decide the appropriate response. The Ambulance Service say the system


will not stop help arriving quickly but is about identifying the right


type of response rather than focusing on speed. Targets are only


about time of arrival. We are trying to seek a system which improves


patient outcomes. This is concentrated on the patient, not on


us hitting a time stop button. The new system follows moves in Wales


and parts of England. The pilot will start at the end of the year and


will be reviewed in 12 months. Work is underway today


to move the damaged oil rig Transocean Winner


on to a semi-submersible ship. The 17,000-tonne structure was blown


ashore onto the west side Our reporter Angus Macdonald is


there for us tonight. The operation started during the


night when the rig was moved north of the Hawk heavy-lift ship. The


hawk itself was ballasted down until it looks like an abandoned


shipwreck, waiting for the Transocean Winner to be floated over


and positioned above its submerged deck. But although the wind has been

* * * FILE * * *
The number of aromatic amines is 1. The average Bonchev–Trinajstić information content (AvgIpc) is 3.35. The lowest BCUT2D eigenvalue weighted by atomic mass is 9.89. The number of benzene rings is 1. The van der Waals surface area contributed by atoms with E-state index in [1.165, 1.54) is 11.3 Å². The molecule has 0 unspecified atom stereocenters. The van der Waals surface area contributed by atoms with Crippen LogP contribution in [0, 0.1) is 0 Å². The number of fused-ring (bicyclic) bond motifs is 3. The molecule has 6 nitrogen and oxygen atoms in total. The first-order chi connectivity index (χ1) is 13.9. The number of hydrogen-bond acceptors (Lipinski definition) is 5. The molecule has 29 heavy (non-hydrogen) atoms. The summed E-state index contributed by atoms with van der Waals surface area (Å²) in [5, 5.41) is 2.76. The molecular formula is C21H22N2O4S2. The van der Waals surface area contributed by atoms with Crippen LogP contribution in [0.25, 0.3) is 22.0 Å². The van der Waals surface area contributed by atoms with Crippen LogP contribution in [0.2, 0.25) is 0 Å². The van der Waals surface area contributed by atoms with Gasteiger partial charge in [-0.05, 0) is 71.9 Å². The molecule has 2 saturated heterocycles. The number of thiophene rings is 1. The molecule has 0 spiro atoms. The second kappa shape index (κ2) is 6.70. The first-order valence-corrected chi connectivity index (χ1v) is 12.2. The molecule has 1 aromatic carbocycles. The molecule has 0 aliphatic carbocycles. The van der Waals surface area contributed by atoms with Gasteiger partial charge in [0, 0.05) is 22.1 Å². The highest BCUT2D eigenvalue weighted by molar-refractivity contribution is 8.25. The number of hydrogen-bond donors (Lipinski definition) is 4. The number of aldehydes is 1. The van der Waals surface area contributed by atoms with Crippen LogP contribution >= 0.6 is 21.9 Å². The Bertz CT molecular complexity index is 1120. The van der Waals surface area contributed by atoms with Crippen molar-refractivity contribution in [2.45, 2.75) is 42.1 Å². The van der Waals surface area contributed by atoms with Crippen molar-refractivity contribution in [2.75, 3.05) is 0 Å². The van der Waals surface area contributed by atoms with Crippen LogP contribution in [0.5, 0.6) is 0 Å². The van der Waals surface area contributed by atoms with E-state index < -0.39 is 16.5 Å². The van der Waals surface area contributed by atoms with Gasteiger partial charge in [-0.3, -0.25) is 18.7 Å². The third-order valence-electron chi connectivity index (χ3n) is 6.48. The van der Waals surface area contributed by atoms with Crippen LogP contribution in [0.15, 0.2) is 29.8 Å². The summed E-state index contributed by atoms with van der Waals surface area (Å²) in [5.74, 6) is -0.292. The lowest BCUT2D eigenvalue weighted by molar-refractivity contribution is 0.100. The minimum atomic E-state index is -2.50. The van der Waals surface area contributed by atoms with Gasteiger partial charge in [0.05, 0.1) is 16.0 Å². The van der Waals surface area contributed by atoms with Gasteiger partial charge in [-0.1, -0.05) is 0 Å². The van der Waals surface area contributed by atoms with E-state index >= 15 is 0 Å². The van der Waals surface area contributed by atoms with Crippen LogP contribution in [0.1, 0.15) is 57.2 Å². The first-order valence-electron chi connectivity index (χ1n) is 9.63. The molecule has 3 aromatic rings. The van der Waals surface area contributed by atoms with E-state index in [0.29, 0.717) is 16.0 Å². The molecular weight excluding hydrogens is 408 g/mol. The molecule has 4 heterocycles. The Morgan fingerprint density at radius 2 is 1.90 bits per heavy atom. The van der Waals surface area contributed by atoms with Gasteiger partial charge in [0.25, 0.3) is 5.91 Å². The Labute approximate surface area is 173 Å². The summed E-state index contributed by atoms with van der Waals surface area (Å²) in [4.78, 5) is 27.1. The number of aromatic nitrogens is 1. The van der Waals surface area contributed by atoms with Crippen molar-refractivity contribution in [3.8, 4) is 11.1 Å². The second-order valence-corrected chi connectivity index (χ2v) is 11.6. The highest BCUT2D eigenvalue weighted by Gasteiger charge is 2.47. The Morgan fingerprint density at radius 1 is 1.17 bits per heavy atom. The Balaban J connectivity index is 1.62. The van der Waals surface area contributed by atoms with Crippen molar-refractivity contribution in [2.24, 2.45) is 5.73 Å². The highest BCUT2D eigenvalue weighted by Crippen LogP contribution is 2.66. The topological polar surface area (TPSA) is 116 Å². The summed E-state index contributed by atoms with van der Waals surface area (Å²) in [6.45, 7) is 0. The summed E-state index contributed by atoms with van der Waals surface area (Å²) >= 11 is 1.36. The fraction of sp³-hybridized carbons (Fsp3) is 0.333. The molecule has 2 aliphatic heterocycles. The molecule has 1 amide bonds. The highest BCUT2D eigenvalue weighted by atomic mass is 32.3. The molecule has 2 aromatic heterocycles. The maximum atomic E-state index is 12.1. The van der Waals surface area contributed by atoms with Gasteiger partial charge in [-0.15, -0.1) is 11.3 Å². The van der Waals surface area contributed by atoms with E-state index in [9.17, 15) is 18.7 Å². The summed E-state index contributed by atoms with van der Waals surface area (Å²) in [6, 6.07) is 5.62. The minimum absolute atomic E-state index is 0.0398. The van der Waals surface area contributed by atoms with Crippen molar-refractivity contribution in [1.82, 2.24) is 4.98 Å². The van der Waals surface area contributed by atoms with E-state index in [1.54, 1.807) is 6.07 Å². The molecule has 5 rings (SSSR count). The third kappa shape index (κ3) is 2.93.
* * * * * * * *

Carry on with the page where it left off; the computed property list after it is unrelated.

relatively moderate, the seas still had some surprises from the North.


This gives you some idea of the size of the operation. The heavy-lift


ship is in the foreground and the Transocean Winner is some distance


in the background. They have to get it onto the deck, but at the moment


the size of the swell is making it difficult. The weather is very


changeable but by this time tomorrow it will be clear whether it will go


in this weather window, or stay until the next break in the weather.


If we find ourselves in the same position tomorrow we will have to


make a decision, and that might be to put it back onto the anchors,


because we are anticipating bad weather coming through at the


beginning of next week and we would have to have it secured by that


time. A jury has been told that the man


on trial for the murder of Indian restaurant worker


Surjit Singh Chhokar has Donald Findlay QC, who's


defending Ronnie Coulter, Mr Coulter denies murdering


Mr Chhokar by stabbing him Police have used shotgun


rounds to stop a vehicle, during an intelligence-led operation


in the north east of Glasgow. Officers converged on the Robroyston


area of the city and later cordoned Police have now confirmed that